Schreiers: A true Monroe County legacy Brothers in business, purveyors of honor


Recently, two brothers, both iconic members of the Monroe County community, passed away within 19 days of each other. They were Dave and Dick Schreier. The two were in business together for several decades, with renowned local businesses Schreier Implement, Schreier Oil, and Schreier’s Lawn and Sport.

In addition to the businesses, Dave Schreier was an integral force in the Tomah Tractor Pull, having met Johnny Cash through his connections in promoting events. The Herald recently had the opportunity to sit down with Dave Schreier’s son, Chris Schreier, to learn more about his father and uncle; someone who was right there by their sides through it all.

Chris started out by telling the Herald that the two brothers, Dick and Dave, never argued during their decades-long business affiliation. “They spent their whole lives together. They knew each other’s strengths and weaknesses. Dad would do the promoting and sales, getting the businesses to grow, and Dick would keep the internal strength of the business sound.”

In 1964, Dick Schreier bought into a John Deere dealership, in Norwalk. Dave was still farming at the time but bought Melvin Savall's half of the John Deere dealership in 1965, officially initiating the Schreier business bond. The brothers then entered into the oil business, by purchasing John Williams' Standard Oil jobbership in Norwalk, in the early 70s, and then Dick Dana in the mid 70s.

About Schreier Oil, Chris stated, “We did farm and home deliveries, and dad and Dick started that in the early 1970s, in Norwalk and Tomah. I bought that in the late 80s, when they started getting out of the business.”

Chris Schreier explained that he grew up in the businesses of his father and uncle and, at a young age, he started learning the finite details of being a businessman. “I worked in the Norwalk implement business, from working on lawn and garden equipment to working in the parts room, to working sales and eventually running Schreier’s Lawn and Sports in Tomah, which they opened in 1972. In 1980 I started managing it, until they closed that up in the late 80s. I have had only two bosses in my life, my family and when I sold the oil business to Midwest Fuels in 1994, I stayed on and worked for them, until I retired 29 years later, on December 26th, of 2023.”

Chris went on to say that because he was in a family-run business, he learned the values of being consistent, and putting your all into your everyday. He also stated that the Mathy family, whom he sold the oil business to, had exactly the same philosophy because they are also a family-owned business. “That’s the way dad was. He focused strongly on what was at hand, and he was very serious about it. His sole concentration at the end of the day was getting the job done and making sure your customers were taken care of, to the best of your ability.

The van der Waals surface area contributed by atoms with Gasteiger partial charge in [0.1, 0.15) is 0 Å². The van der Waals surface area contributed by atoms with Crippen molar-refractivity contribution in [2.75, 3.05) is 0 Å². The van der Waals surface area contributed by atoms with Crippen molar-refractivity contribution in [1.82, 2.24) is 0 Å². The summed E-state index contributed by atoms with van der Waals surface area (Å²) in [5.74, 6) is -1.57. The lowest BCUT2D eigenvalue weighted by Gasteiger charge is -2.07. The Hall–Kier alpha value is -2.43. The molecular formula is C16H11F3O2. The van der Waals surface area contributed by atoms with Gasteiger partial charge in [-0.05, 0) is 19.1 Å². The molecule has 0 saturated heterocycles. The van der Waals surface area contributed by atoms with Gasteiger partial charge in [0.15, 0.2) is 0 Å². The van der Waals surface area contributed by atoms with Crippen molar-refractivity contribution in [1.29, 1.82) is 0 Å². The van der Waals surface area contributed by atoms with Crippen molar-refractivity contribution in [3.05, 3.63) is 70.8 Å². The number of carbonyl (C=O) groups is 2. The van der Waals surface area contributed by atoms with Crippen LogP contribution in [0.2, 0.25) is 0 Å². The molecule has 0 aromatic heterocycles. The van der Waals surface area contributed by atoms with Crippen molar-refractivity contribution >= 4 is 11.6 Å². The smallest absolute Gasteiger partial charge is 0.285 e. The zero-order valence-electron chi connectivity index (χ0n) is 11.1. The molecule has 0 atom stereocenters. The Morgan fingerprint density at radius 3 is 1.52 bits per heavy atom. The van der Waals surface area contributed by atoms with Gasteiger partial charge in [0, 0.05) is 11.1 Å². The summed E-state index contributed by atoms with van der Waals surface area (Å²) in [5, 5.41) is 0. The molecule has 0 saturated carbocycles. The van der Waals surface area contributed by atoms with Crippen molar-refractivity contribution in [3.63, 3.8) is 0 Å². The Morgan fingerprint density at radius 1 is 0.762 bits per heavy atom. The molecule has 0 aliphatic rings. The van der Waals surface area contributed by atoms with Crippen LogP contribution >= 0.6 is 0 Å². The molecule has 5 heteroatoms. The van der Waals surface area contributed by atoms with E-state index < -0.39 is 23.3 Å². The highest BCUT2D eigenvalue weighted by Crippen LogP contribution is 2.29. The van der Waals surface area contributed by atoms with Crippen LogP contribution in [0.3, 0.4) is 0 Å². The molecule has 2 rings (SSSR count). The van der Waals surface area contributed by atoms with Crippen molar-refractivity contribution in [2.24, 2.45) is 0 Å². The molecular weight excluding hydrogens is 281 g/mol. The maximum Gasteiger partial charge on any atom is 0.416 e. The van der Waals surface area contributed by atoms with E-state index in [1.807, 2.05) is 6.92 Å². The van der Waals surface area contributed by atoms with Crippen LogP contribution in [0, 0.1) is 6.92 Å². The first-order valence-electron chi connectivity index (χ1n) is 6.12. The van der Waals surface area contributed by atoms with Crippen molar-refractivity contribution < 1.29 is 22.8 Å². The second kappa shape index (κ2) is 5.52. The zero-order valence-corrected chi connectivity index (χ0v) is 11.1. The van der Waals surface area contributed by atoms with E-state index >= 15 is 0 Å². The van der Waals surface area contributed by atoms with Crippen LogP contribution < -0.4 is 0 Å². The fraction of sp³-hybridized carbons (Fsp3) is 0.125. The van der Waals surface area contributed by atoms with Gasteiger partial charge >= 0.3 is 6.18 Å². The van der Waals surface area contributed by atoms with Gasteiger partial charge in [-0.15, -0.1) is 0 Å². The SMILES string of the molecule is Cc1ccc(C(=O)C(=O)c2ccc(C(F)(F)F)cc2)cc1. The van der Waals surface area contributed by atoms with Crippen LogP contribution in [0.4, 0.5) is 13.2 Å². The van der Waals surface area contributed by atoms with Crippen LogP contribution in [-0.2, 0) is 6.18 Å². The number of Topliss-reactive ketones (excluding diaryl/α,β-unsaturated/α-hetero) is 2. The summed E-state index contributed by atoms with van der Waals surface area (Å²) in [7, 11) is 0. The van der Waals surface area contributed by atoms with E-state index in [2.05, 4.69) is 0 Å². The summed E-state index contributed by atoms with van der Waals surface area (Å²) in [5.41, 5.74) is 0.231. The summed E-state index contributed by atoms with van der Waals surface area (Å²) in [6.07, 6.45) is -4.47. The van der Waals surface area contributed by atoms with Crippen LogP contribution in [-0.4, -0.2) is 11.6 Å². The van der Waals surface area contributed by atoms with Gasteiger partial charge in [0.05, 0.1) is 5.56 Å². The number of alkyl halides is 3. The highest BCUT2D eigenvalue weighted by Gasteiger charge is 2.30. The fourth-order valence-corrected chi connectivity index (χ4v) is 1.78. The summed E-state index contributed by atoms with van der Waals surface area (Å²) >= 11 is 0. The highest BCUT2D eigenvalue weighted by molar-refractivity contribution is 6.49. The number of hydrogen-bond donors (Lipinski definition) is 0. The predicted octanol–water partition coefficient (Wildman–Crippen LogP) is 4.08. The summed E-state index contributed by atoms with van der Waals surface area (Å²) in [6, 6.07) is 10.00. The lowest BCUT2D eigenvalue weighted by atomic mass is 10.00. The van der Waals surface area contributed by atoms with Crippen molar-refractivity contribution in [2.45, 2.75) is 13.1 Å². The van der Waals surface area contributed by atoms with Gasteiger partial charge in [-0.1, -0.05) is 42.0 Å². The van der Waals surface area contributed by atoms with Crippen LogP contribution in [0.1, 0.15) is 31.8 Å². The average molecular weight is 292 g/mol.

Tomah Tractor Pull

It did not take long for the Herald interview with Chris Schreier to work its way up to the Tomah Tractor Pull. “My father [Dave Schreier] started the tractor pull in Tomah,” Chris started out. “It started out with the Norwalk Lion’s Club, when they brought the Blacktop Tractor Pull to Norwalk. Dad was with the Lion’s Club at the time. Then he was invited to be on the Monroe County Fair Board [Monroe County Agricultural Society], around 1968. The board was always looking to raise money and dad suggested that they bring the local tractor pull in. They did, and in 1976 dad decided to bring the national pull to Tomah, to the fair.”

Chris Schreier reiterated his father’s dedication to anything he was involved with. Chris told the Herald that his father really investigated and thought things through. Dave noted that there was a national pull in Crystal Lake, Minnesota, at their Farm Fest event. “Dad thought, ‘Why not put a national pull on here, in Tomah. The national pullers would stop by if we put ours on a week later.’”

Withing two years, the Tomah Tractor Pull became so strong that the Tomah High School football field, which was at the fairgrounds, was taken over by them. It was met with resistance from the city council, but with help from the Ag Society, the field was relocated to the High School.

At that time, the County Fair was hosting big name Country & Western artists and both the County Fair & the Tractor Pull were able to give considerable financial support to the city.

Inside Scoop

The Schreier family also competed in tractor pulls. “We went on the National Circuit back in 1973,” Chris said. “We pulled all over the country, and starting in 1976, wherever we went, we took fliers for the Tomah Pull. We would walk right up into the stands and hand them out. Dad was on the board for the Wisconsin Tractor Pullers, and with his direction, we grew.”

Chris informed the Herald that when they pulled nationally, they started out in Nebraska and went East. “Basically, we would head through Missouri and Iowa, then trough Illinois and Indiana, Michigan, and Ohio. We also pulled in Chapel Hill, Tennessee; the Bull Pull in Hamburg, New York; and Pennsylvania. We started in June and ended in September. It seemed we were somewhere new every week.”

Change of Scenery

Even before the Schreier brothers had sold their businesses, in the mid 80s, Dave Schreier had gone to Ohio, to run the National Tractor Pullers Association (NTPA), in 1985. “The NTPA was nearing bankruptcy when dad arrived. Dad formed World Pulling International (WPI), which governed the NTPA, oversaw their operations and helped promote the event. Once more people showed an interest in running it [NTPA] like a business, it got strong and grew, and is still running to this day.”